One of my favorite authors, John Green, has authored many books — mostly young adult novels. However, he recently released a book called The Anthropocene Reviewed.
This book is unlike his others, in that it’s essentially a collection of short essays which are all based on many human concepts. Green describes how diseases such as the plague, cholera, or even tuberculosis have shaped our world into what it is today. For example, tuberculosis will kill at least 1,600,000 people this year even though it is a treatable disease. It is one of the oldest contagious diseases and yet it’s still killing more people than many other diseases combined.
As I was learning this, I felt ashamed to see how our society has let price gouging, socioeconomic differences, racial bias, and other factors determine who gets certain diseases and treatments.
As a future healthcare worker, I was shocked to discover our environment is directly dictating which people are affected by certain illnesses.
I am currently majoring in nursing, and I eventually want to become a doctor. I hope to educate and promote effective solutions towards social and environmental determinants of health. Environmental hazards, food insecurities, socioeconomic factors, housing and social support systems are currently disproportionately affecting BIPOC residents across the Twin Cities. People that live in urban areas are more likely to acquire and sustain respiratory and infectious diseases due to the unjust climate crisis.
For example, the Hennepin Energy Recovery Center (HERC) is a large trash incinerator burning tons of chemical toxins such as carbon monoxide and acidic gasses from many majority white suburbs of Minneapolis annually into residents of Northern Minneapolis atmospheres. Northern Minneapolis is one of the most diverse neighborhoods in Minnesota and they have to endure the repercussions.
I was only able to see this with my own eyes when I moved to Minneapolis for college. Though my family lives in a suburb only 25–30 minutes south of Minneapolis, I was not able to see the “climate crisis” right in front of me. Now don’t get me wrong, I was a proud climate activist before and after the move. Yet, I wasn’t really able to feel the impacts of the climate crisis until living here for a year.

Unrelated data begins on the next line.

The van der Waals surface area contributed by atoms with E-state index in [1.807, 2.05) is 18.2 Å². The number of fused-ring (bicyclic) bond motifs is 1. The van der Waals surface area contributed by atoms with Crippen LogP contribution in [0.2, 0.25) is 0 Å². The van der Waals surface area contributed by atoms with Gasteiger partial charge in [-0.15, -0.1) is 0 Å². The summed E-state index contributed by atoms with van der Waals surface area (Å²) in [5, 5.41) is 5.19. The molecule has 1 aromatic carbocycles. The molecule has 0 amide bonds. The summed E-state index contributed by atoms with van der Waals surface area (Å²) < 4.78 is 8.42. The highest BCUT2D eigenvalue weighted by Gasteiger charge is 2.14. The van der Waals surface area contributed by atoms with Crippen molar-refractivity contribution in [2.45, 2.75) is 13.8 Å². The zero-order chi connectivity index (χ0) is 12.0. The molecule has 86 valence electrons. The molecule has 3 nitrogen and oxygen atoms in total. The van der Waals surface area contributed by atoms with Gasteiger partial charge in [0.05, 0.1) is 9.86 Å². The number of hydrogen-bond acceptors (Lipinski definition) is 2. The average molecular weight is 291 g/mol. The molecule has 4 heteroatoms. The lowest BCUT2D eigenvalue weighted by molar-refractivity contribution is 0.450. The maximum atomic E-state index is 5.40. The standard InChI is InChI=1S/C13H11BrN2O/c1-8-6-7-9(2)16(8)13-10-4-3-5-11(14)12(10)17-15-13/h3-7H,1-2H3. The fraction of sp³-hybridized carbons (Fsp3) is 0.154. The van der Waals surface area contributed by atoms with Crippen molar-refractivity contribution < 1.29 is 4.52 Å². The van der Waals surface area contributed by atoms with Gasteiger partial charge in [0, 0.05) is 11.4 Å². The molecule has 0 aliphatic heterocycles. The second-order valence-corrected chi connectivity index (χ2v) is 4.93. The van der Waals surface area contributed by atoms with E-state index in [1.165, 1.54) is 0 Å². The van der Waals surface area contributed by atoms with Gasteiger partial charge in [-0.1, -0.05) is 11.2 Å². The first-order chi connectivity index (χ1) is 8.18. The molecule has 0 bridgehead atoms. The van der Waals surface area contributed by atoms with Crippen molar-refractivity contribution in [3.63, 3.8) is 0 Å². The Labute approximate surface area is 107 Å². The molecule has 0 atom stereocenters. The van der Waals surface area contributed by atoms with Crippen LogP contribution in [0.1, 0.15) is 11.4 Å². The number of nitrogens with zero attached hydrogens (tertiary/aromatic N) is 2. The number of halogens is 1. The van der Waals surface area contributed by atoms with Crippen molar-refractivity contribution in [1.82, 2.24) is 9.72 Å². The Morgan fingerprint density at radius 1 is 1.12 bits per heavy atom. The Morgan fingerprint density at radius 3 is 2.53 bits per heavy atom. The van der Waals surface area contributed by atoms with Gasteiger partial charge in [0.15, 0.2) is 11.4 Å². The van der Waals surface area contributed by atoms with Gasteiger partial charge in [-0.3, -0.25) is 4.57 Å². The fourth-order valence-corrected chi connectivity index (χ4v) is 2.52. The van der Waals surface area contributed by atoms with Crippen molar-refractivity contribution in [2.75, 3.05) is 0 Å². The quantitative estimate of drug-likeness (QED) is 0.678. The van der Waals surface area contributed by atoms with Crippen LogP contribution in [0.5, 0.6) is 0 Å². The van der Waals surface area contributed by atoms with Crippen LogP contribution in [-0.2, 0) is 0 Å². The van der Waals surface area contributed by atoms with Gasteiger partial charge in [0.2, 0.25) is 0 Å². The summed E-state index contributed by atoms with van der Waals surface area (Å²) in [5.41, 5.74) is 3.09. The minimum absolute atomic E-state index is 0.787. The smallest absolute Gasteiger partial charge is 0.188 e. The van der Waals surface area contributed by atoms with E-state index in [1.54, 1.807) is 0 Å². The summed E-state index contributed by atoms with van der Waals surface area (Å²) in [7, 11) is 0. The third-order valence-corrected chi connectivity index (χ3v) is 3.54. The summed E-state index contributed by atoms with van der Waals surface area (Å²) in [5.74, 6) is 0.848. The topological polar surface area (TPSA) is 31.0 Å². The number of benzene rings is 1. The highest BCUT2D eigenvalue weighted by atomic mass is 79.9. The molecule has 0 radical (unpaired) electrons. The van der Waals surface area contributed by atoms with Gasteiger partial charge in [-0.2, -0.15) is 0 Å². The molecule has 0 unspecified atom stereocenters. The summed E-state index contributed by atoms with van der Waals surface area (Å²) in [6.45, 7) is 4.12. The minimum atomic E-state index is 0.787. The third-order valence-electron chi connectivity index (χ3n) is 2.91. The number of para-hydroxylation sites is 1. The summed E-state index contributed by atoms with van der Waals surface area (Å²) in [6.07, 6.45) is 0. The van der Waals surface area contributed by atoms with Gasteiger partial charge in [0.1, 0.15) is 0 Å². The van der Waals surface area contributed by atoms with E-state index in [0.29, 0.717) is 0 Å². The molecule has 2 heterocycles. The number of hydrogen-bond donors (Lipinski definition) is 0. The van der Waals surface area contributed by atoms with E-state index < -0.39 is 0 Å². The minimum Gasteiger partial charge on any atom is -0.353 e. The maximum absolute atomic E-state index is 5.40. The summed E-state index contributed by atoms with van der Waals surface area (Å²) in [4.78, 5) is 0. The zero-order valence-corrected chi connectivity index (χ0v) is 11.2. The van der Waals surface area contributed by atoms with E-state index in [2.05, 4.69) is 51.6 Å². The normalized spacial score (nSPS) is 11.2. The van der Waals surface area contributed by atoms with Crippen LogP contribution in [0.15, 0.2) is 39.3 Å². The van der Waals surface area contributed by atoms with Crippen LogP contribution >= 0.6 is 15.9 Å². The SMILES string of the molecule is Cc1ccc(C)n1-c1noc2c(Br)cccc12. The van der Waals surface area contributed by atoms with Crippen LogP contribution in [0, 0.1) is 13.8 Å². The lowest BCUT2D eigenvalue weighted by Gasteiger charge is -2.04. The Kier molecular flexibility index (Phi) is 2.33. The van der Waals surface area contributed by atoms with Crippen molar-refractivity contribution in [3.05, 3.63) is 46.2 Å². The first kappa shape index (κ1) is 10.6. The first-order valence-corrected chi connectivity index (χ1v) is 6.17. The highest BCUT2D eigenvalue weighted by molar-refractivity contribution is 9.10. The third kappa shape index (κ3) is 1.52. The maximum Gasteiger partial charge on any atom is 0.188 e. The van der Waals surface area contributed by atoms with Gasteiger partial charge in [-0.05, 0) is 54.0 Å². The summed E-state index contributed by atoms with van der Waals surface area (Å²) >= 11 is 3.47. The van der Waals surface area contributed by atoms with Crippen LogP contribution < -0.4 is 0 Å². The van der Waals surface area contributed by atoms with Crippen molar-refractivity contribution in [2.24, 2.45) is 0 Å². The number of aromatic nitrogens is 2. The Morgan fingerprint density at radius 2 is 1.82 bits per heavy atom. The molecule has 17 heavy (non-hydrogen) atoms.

When fall semester began, I found myself experiencing chronic allergies and a sore throat when I woke up. I had to get a humidifier; I was drinking endless cups of hot tea to find comfort. I thought I was catching a cold or something at first, but upon further investigation I realized the air quality in Cedar-Riverside, a neighborhood of Minneapolis, was much lower than what I was used to back in my hometown. I would typically sleep with the window open at home, but I couldn’t do this in my dorm.
I was left star-struck and with so many thoughts. The residents of Minneapolis are unfortunately suffering from lower air quality compared to other parts of Minnesota. Considering my own agency, I had to acknowledge how privileged I was to not experience any respiratory diseases that might be caused or worsened based on where I live.
Poor air quality is just one factor that disproportionately affects lower income or BIPOC individuals and families in Minneapolis.
Human built systems are continuing to fail us! And we are letting it happen.
I want to be a part of the movement that recognizes this and supports the people that are suffering from the consequences. As a lover of people and human experience, I do not think we deserve this. I know we do not.
Change is difficult but absolutely necessary for a healthy world which I am optimistic can happen.
I am deeply honored to be granted the opportunity to attend COP28 this year with Climate Generation. I have always been curious about learning how I can impact my own community, especially with knowledge that might not be readily accessible or available to others. When I started volunteering/working with Climate Gen, I realized that there were so many unjust environmental issues happening around my community. The correlation between health disparities in areas that experience environmental injustice was strong. Though I am a nursing major, I am also on the pre-medicine track and hope to use my uniquely acquired skills from both my career path and this international event to help the people within my own community become healthy and environmentally conscious individuals.